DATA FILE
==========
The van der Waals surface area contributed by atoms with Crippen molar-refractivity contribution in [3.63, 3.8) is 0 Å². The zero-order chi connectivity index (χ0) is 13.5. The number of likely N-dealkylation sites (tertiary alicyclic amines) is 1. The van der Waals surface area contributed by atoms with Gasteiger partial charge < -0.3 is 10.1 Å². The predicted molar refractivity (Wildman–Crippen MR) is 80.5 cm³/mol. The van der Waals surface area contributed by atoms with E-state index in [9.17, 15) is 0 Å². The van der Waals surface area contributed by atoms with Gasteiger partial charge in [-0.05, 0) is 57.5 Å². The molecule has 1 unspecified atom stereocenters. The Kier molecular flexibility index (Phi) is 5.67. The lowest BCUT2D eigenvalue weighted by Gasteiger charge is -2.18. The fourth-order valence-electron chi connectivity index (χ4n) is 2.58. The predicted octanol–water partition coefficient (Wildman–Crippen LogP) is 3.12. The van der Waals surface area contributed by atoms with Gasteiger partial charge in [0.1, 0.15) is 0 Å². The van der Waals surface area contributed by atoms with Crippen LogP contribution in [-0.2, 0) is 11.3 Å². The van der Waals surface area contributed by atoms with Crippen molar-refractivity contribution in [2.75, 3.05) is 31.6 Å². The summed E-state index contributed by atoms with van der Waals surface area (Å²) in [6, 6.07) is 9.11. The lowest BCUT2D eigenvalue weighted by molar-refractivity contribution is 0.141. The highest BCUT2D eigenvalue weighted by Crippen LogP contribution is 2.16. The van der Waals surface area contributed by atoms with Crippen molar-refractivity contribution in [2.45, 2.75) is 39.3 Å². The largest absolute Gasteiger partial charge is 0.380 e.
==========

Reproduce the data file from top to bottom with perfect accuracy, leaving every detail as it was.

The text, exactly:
The van der Waals surface area contributed by atoms with Crippen molar-refractivity contribution in [3.63, 3.8) is 0 Å². The zero-order chi connectivity index (χ0) is 13.5. The number of likely N-dealkylation sites (tertiary alicyclic amines) is 1. The van der Waals surface area contributed by atoms with Gasteiger partial charge < -0.3 is 10.1 Å². The predicted molar refractivity (Wildman–Crippen MR) is 80.5 cm³/mol. The van der Waals surface area contributed by atoms with E-state index in [9.17, 15) is 0 Å². The van der Waals surface area contributed by atoms with Gasteiger partial charge in [-0.05, 0) is 57.5 Å². The molecule has 1 unspecified atom stereocenters. The Kier molecular flexibility index (Phi) is 5.67. The lowest BCUT2D eigenvalue weighted by Gasteiger charge is -2.18. The fourth-order valence-electron chi connectivity index (χ4n) is 2.58. The predicted octanol–water partition coefficient (Wildman–Crippen LogP) is 3.12. The van der Waals surface area contributed by atoms with Gasteiger partial charge in [0.1, 0.15) is 0 Å². The van der Waals surface area contributed by atoms with Crippen LogP contribution in [-0.2, 0) is 11.3 Å². The van der Waals surface area contributed by atoms with Crippen molar-refractivity contribution in [2.75, 3.05) is 31.6 Å². The summed E-state index contributed by atoms with van der Waals surface area (Å²) in [6, 6.07) is 9.11. The lowest BCUT2D eigenvalue weighted by molar-refractivity contribution is 0.141. The highest BCUT2D eigenvalue weighted by Crippen LogP contribution is 2.16. The van der Waals surface area contributed by atoms with Crippen molar-refractivity contribution in [2.45, 2.75) is 39.3 Å². The largest absolute Gasteiger partial charge is 0.380 e.